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‘Reconfiguring Others’: Negotiating Identity in Chimamanda Ngozi Adichie’s Americanah

Niyi  Akingbe1 & Emmanuel Adeniyi2

1Professor, Department of English Studies, University of South Africa (UNISA), City of Tshwane, Pretoria, South Africa. Email: deniakingbe@yahoo.com

2Lecturer, Department of English and Literary Studies, Federal University Oye-Ekiti, Oye-Ekiti,Ekiti State, Nigeria. Email: ayomercy2011@gmail.com

 Volume 9, Number 4, 2017 I Full Text PDF

DOI: 10.21659/rupkatha.v9n4.04

Received October 15, 2017; Revised November 20, 2017; Accepted November 30, 2017; Published December 09, 2017.

Abstract

An examination of Chimamanda Ngozi Adichie’s Americanah reveals a mapping of exponential growth of obtrusive racial tension which leaves in its wakes prejudice, acrimony and hatred. The article argues that despite its dialogic engagement with the possibility of harmonizing the varied characters’ racial/cultural backgrounds, Adichie’s Americanah’s experimentation with transculturalism faded in a miasma of morbid biases and despair. This failure has a marked impact on the cultural downturn in the lives of African immigrants and other economic migrants from other parts of the world who are trapped in the social contradictions prevalent in America and England. Through concerted efforts, Adichie negotiated interracial harmony among her characters in Americanah; especially among ethnocentric characters cocooned in private world of hate, snobbishness and recherché referenced by the turbulent contemporary world. Invariably, Adichie as a transcultural writer is bounded by the need to illustrate issues which verge on individuals’ intolerance for people outside their ethno-cultural or socio-political backgrounds. Nevertheless, Americanah’s transcultural trope appreciates the fluidity of the present age: the confluence of global cultures, the mobility as well as nomadic nature of the 21st-century man and the need to engender a monolithic cultural outlook in a culturally polyvalent society. The paper concludes that transculturalism could only manifest in a globally differing society if the walls of ethnocentrism and racism insulating it collapse. Curiously, transculturalism in Americanah ostensibly failed due to the obtrusive racial intolerance exhibited by the varied characters who appear to have determined to cling to the divisive racial sentiments identified in their attitude.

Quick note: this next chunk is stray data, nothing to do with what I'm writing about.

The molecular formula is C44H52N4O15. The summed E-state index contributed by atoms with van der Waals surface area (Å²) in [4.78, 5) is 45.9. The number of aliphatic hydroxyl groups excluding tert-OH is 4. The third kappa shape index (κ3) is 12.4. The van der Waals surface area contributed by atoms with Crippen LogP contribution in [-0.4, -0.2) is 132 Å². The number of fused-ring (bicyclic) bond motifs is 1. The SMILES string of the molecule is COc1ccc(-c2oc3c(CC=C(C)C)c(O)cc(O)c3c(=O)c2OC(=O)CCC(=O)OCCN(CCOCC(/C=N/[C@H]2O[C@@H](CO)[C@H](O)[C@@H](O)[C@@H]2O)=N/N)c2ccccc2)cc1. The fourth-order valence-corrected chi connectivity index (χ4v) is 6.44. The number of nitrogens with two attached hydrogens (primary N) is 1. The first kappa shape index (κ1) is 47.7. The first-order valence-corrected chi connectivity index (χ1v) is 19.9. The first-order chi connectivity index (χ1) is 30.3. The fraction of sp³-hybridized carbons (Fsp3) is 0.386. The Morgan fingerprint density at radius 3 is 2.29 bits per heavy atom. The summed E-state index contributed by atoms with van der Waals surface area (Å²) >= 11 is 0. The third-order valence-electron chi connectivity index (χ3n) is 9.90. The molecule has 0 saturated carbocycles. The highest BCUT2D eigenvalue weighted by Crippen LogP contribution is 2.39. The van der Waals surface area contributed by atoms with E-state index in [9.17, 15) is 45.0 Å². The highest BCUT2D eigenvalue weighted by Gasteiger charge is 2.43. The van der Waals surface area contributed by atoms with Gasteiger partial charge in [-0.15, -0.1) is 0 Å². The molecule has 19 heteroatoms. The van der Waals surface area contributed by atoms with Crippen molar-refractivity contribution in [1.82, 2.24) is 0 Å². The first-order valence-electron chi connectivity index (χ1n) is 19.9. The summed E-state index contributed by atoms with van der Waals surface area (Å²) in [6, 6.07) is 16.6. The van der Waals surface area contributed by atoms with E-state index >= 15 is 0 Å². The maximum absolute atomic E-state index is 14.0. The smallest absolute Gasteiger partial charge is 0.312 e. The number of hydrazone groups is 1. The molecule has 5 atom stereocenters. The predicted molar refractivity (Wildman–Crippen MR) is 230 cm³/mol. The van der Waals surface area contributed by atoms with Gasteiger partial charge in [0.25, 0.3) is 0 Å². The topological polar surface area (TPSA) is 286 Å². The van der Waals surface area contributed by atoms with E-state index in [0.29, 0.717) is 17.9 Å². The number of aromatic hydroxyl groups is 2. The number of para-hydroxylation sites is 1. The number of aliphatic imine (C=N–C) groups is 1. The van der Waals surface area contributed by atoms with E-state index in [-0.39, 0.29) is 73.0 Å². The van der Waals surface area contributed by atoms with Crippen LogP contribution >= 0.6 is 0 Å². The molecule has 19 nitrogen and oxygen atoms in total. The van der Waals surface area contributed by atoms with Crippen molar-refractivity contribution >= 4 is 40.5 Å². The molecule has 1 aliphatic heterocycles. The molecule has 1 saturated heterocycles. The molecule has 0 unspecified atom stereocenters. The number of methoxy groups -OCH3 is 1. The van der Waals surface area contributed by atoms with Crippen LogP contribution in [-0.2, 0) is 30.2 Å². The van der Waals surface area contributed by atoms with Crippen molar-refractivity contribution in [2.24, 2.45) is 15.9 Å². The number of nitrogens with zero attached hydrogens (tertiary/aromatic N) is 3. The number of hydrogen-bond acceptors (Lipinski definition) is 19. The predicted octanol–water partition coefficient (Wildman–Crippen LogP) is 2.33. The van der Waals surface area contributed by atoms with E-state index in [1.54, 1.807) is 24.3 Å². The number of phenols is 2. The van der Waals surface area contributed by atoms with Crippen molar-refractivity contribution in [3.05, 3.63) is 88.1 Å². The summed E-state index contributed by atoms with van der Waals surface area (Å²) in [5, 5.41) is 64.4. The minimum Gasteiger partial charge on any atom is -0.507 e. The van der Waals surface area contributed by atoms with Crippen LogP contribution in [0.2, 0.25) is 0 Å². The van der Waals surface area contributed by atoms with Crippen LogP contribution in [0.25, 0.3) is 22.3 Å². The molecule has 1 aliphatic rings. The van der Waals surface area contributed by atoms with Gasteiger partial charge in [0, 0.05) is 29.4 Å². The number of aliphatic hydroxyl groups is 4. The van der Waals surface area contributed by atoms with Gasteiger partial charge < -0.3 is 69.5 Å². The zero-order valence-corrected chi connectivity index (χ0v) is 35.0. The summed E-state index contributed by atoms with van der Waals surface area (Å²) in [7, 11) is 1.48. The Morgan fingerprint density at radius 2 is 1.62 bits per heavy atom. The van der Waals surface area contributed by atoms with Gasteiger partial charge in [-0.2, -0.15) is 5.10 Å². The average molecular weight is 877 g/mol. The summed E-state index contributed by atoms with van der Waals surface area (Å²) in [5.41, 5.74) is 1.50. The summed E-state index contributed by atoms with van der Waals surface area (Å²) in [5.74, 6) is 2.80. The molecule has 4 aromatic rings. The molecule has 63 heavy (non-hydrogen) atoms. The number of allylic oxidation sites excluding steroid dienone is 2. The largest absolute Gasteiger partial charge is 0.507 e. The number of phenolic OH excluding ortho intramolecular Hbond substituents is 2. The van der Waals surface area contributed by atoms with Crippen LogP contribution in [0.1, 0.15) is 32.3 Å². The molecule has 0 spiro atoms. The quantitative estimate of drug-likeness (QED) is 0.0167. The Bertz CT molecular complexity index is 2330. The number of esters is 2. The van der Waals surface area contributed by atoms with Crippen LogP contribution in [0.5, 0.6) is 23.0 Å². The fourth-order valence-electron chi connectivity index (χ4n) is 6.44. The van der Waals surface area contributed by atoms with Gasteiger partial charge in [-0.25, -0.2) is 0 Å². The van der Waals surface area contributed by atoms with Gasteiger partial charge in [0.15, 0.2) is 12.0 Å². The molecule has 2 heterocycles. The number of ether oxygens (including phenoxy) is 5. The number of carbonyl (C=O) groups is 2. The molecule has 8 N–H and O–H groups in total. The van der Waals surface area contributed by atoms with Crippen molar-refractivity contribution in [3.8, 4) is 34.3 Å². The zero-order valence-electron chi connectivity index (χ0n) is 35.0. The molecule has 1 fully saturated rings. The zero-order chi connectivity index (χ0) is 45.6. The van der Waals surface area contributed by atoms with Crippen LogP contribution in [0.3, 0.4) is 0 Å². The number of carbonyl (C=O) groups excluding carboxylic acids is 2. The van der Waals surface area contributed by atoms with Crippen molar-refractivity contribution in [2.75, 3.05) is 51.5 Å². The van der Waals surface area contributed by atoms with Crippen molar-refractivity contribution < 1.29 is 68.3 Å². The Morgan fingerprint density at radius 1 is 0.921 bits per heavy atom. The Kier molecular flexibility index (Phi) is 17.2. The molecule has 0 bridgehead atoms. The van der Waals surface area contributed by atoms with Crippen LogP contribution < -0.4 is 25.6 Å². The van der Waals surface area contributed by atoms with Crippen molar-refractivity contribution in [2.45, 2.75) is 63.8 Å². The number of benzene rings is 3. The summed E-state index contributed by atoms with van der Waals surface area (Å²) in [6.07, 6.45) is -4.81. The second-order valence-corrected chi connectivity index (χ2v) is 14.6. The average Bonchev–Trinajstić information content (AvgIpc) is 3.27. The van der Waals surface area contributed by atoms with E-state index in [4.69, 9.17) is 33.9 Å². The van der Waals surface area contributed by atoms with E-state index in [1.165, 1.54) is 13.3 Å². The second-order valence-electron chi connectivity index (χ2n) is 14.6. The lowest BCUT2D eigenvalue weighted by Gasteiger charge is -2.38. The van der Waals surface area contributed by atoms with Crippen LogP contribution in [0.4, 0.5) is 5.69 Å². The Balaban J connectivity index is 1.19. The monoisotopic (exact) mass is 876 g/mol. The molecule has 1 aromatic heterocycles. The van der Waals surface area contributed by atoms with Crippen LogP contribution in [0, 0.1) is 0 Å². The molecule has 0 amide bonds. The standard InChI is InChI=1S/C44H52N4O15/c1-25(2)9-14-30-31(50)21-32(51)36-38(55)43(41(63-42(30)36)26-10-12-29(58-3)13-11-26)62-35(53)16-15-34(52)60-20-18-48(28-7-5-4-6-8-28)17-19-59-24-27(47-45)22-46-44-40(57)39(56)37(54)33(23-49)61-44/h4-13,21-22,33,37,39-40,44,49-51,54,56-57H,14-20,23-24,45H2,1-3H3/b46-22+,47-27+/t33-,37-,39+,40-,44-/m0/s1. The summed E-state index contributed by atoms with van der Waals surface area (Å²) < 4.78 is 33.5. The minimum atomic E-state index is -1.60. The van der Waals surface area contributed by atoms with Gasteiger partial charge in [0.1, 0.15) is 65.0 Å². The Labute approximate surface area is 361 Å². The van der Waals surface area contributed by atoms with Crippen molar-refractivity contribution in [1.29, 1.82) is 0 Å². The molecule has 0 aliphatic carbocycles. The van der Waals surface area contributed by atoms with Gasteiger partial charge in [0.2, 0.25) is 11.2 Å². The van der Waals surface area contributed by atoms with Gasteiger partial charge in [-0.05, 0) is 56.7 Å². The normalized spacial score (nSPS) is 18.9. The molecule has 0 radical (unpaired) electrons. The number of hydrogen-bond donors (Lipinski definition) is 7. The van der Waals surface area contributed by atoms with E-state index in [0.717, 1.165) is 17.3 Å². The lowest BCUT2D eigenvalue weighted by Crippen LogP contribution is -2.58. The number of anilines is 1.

Keywords: ‘reconfiguring others’, negotiating identity, Americanah, African immigrants, Chimamanda Ngozi Adichie.

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